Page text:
Then there’s the AI. Enemies would fight you in groups, so you’d constantly encounter bands of military thugs vying for your interloper blood. These matchups of masculinity can be arduous if you’re not careful, but there’s another layer found in the programming behind these foes. While you’re busy mowing down baddies and mad scientists, one or two might splinter off to get help. If you fail to keep them from escaping, the backup will seep in through the open orifice you’ve left exposed. With that, the fight continues, you lose more ammo, and your health slowly drains away. You’re forced to think tactically, be mindful of how you take on larger swaths of enemies, as opposed to the typical approach at that time which was to waltz into an arena, gun down everyone, and move onto the next.

Even Half-Life is guilty of this level design, helping Far Cry feel complex in a way that many of its cohorts didn’t. Alarms and other means to alert others meant you were constantly on the lookout for those that are more interested in finding assistance than killing you outright. Far Cry helped pioneer a style of first-person stealth that has stood the test of time remarkably, both in its sequels and across the wider medium. Often, I’d simply circumnavigate the buzzing hive of henchmen to complete the objective before nicking a car and swerving out because there were simply too many alarms, too many potential avenues for baddies to get backup, and too little cover to hold my own. It’s as much about your approach as it is about the actual fights themselves.

It’s important to note the context of that era of the FPS genre. Doom and Quake were arcade-like shooters with armor placed outright as big icons, health as med packs just scattered around, and enemies placed like cardboard cut-outs in a firing range. It was never intended to feel like a living, breathing world – just a series of rooms you’d walk through to kill demons and slaughter the undead. Half-Life ushered in a more seamless approach that made the space you explored feel more alive and natural while paving the way for more story-driven shooters.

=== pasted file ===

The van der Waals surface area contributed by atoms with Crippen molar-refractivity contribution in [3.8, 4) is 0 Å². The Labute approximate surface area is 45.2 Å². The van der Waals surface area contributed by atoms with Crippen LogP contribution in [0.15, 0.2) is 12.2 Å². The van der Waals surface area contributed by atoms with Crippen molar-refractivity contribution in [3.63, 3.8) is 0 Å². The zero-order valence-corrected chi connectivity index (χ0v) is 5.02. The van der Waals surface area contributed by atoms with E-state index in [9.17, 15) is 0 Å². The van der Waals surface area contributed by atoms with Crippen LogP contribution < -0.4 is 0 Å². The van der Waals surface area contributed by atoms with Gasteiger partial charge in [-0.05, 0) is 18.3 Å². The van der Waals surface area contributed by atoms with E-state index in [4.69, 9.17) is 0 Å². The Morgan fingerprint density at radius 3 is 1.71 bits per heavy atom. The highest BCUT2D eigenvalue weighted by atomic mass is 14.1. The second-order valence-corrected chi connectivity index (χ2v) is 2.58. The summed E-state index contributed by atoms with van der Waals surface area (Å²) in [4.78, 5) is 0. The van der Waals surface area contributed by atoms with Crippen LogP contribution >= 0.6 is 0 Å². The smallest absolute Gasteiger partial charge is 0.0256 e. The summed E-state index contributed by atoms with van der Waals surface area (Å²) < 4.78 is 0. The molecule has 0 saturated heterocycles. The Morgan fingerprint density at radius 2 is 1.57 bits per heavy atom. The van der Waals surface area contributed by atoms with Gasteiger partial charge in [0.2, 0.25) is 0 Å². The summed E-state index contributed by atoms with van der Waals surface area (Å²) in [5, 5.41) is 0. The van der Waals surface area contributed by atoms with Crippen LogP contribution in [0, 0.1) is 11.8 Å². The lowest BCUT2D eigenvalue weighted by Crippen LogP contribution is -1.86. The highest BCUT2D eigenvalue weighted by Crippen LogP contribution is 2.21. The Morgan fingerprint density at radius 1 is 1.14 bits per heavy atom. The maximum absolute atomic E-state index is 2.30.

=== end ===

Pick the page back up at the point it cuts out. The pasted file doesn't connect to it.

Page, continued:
Halo expanded upon that idea, revolutionizing the genre once more, and Far Cry catapulted it into the stratosphere. It’s not recognized for that impact to the extent it should be, but everything was far more interactive, and compared to the likes of Quake and Doom, it was a significant leap in the same way Halo was. Yet Far Cry has fallen to the wayside, fading into obscurity despite still holding a gargantuan slice of the pie today. Half-Life had trams and what-not, but they were all on rails, whereas Far Cry had you driving around in cars and trucks amidst a semi-open sandbox with a dot on your minimap telling you where to go when you’d had enough of the shooting and looting. In that regard, it felt even more ‘real’ and tangible than Half-Life ever did.

It was a product of its time that kept all the charm and retro angst you’d expect, but it was also forward-thinking, with high-octane gunfights in tight-knit yet open levels. It’s difficult and punishing yet fair. The multiplayer added a whole new layer that kept me coming back for years to play with my brother, even in the advent of Counter-Strike and Team Fortress. It did so much right, and yet it’s been forgotten because of what Far Cry has become, because of how different it is now, because of the new legacy and identity that it has formed. Look at the original in isolation, as Crytek dipping its toes into the oversaturated FPS genre of the early 2000s, and what you’ll find is a near-perfect gem that’s absolutely worth your time. It holds up, and it’s still standing tall as one of the best.